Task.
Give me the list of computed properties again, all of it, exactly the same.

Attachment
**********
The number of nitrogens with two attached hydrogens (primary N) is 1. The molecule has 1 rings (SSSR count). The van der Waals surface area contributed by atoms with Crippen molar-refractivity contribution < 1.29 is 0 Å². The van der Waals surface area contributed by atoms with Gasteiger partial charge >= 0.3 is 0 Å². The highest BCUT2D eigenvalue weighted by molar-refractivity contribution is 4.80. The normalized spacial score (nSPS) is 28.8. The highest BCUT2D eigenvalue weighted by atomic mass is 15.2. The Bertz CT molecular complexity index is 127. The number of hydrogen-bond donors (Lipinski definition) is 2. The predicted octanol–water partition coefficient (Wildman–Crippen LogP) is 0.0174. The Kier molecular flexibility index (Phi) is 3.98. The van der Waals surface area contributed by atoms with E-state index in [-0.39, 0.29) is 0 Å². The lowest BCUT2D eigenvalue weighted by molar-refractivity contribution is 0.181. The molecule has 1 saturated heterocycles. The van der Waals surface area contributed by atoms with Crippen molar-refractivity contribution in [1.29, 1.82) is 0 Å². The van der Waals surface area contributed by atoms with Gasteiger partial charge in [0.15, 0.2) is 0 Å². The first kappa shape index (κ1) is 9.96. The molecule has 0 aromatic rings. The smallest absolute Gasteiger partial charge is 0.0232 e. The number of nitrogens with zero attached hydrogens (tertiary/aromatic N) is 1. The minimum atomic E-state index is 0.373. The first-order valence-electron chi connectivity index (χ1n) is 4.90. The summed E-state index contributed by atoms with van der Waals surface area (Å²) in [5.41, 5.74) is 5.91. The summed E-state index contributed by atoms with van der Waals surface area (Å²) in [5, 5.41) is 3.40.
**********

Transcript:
The number of nitrogens with two attached hydrogens (primary N) is 1. The molecule has 1 rings (SSSR count). The van der Waals surface area contributed by atoms with Crippen molar-refractivity contribution < 1.29 is 0 Å². The van der Waals surface area contributed by atoms with Gasteiger partial charge >= 0.3 is 0 Å². The highest BCUT2D eigenvalue weighted by molar-refractivity contribution is 4.80. The normalized spacial score (nSPS) is 28.8. The highest BCUT2D eigenvalue weighted by atomic mass is 15.2. The Bertz CT molecular complexity index is 127. The number of hydrogen-bond donors (Lipinski definition) is 2. The predicted octanol–water partition coefficient (Wildman–Crippen LogP) is 0.0174. The Kier molecular flexibility index (Phi) is 3.98. The van der Waals surface area contributed by atoms with E-state index in [-0.39, 0.29) is 0 Å². The lowest BCUT2D eigenvalue weighted by molar-refractivity contribution is 0.181. The molecule has 1 saturated heterocycles. The van der Waals surface area contributed by atoms with Crippen molar-refractivity contribution in [1.29, 1.82) is 0 Å². The van der Waals surface area contributed by atoms with Gasteiger partial charge in [0.15, 0.2) is 0 Å². The first kappa shape index (κ1) is 9.96. The molecule has 0 aromatic rings. The smallest absolute Gasteiger partial charge is 0.0232 e. The number of nitrogens with zero attached hydrogens (tertiary/aromatic N) is 1. The minimum atomic E-state index is 0.373. The first-order valence-electron chi connectivity index (χ1n) is 4.90. The summed E-state index contributed by atoms with van der Waals surface area (Å²) in [5.41, 5.74) is 5.91. The summed E-state index contributed by atoms with van der Waals surface area (Å²) in [5, 5.41) is 3.40.